Friday mystery object #427 answer

Last week I gave you a nice skull to have a go at identifying:

It proved to be more tricky than I thought, but I think that may be because there is a skull image on Wikimedia that may have misled people searching for a comparative skull of this species.

This is the skull of the humble Guinea Pig Cavia porcellus (Linnaeus, 1758), but if you tried searching for Guinea Pig skull, you may have seen this image:

Clearly this is not the same species as our mystery object – the incisors alone are an absolute give-away, with their striking orange enamel and the their much greater size. Those big incisors also bed deeply into the mandible, creating a pronounced ridge at the base of the mandible that props the entire skull at an angle. This one is the skull of a Coypu, regardless of the Guinea Pig identification given on the Wikimedia page.

There were also quite a few suggestions that the mystery object might be a Capybara, or one of several other South American rodents. The size suggests it’s not Capybara – I suppose a very young Capybara might just about be small enough, although they would certainly have less pronounced muscle scars and more open sutures.

There are plenty of other South American rodents, but most of those of a similar size and overall shape have a much more V-shaped exit to the nasal passage in the palate, rather than this very open and U-shaped structure.

When identifying skulls, it’s generally best to rule out the most common and likely species first, since this can significantly speed up the identification process. This is why misidentified comparative specimens can be a problem, so always try to check more than one example. I’ll certainly be suggesting an edit to the misleading Wikimedia entry to help prevent this issue in future, but this isn’t a criticism, since nobody is perfect and I know I’ve made mistakes myself in the past, especially early on, so I’m trying to fix them retrospectively!

4 thoughts on “Friday mystery object #427 answer

  1. As a lucky owner of a capybara skull, i can say pretty confidently it’s not a young capybara skull, as the ramus of the mandible on a capybara is distinctive in being below the axis of the mandible, rather than pointing up. extra leverage i’d wager.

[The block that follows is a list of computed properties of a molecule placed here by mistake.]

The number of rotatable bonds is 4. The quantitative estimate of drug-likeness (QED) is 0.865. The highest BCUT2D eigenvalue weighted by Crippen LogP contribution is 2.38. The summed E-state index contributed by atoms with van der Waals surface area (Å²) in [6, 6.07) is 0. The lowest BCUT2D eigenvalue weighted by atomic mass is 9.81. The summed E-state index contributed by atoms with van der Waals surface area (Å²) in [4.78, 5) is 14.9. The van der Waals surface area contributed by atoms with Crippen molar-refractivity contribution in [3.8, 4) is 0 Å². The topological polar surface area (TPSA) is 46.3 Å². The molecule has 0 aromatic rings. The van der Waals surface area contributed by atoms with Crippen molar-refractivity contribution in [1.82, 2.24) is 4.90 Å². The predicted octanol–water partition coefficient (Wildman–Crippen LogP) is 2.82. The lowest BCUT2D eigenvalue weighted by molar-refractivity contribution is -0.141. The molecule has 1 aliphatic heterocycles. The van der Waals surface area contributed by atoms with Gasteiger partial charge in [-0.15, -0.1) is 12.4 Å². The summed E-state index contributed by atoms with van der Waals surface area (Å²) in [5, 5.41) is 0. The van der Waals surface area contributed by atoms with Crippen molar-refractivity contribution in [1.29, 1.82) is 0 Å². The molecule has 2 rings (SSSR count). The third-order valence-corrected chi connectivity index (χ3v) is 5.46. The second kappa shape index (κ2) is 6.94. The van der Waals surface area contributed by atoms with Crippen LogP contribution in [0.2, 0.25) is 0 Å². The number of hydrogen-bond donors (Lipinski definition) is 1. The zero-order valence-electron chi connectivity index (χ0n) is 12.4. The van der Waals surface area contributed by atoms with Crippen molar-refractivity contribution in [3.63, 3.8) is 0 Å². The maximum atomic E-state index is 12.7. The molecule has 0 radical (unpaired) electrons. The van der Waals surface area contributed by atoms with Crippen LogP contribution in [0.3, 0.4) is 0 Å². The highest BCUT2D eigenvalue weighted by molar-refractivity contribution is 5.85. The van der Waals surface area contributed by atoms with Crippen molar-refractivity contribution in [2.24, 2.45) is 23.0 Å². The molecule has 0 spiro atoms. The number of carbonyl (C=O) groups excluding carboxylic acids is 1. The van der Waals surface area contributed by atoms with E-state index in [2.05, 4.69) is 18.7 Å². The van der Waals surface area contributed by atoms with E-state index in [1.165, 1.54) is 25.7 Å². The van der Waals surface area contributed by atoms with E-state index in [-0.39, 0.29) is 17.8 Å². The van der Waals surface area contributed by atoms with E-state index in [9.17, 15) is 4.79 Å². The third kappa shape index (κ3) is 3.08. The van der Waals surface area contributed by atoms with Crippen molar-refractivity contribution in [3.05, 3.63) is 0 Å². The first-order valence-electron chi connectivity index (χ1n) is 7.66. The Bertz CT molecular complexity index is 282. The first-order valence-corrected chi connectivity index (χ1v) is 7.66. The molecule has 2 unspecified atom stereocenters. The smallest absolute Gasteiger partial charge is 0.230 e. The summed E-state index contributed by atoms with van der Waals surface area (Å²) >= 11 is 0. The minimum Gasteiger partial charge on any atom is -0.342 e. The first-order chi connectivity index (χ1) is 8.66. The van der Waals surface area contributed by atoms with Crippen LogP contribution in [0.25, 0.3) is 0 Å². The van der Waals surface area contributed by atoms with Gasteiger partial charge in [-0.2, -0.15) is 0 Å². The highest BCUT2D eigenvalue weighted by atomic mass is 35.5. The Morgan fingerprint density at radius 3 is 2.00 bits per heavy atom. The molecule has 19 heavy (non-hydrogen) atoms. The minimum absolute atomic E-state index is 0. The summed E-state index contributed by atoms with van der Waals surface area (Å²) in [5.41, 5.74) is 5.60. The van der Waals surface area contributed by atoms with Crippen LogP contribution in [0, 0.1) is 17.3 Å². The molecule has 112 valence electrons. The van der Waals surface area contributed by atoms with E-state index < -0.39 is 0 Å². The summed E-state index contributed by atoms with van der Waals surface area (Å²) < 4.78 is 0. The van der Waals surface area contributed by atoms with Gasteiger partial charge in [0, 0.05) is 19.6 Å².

2. Found an image on the WWWeb
    https://www.bing.com/images/search?view=detailV2&ccid=syyZC378&id=6F78AB6DA7D9E774F6D948D4CC01AD825B0E5C0B&thid=OIP.syyZC378dh1OclvRjg_w4AHaFB&mediaurl=https%3A%2F%2Fth.bing.com%2Fth%2Fid%2FR.b32c990b7efc761d4e725bd18e0ff0e0%3Frik%3DC1wOW4KtAczUSA%26riu%3Dhttp%253a%252f%252fwww.skullsite.co.uk%252fGuineapig%252fcaviaporc_800_ven.jpg%26ehk%3D4pjjizubc%252btqOD9doznZzZeYQJSyClX7OizrIX3XHx0%253d%26risl%3D%26pid%3DImgRaw%26r%3D0&exph=542&expw=800&q=Guinea+Pig+Dental+Skull&simid=608023135740517727&form=IRPRST&ck=261D9ED2F70301339F6B1D1CE4D78553&selectedindex=9&ajaxhist=0&ajaxserp=0&vt=0&sim=11
    showing the underside of the skull with the lower jaw removed: good for looking at (upper) dentition. The molars are certainly simpler than those on a Capybara, but maybe not as primitive as I initially thought: each “loph” (I’m not sure that’s the right term, but I’ll use it: the transverse structure that each molar has about two of) seems to be divided along its crest, and so has two cutting edges, fore and aft. So o.k. for herbivory. But if, as you say, its diet is mostly grass, why does it have such narrow incisors? At least larger grass eaters (think: Perissodactyls) tend to have wide snouts with a wide incisor array for cropping the stuff.
    Anyway: thanks once again for contributing to my education!

Leave a Reply to Allen Hazen Cancel reply

Fill in your details below or click an icon to log in:

WordPress.com Logo

You are commenting using your WordPress.com account. Log Out /  Change )

Twitter picture

You are commenting using your Twitter account. Log Out /  Change )

Facebook photo

You are commenting using your Facebook account. Log Out /  Change )

Connecting to %s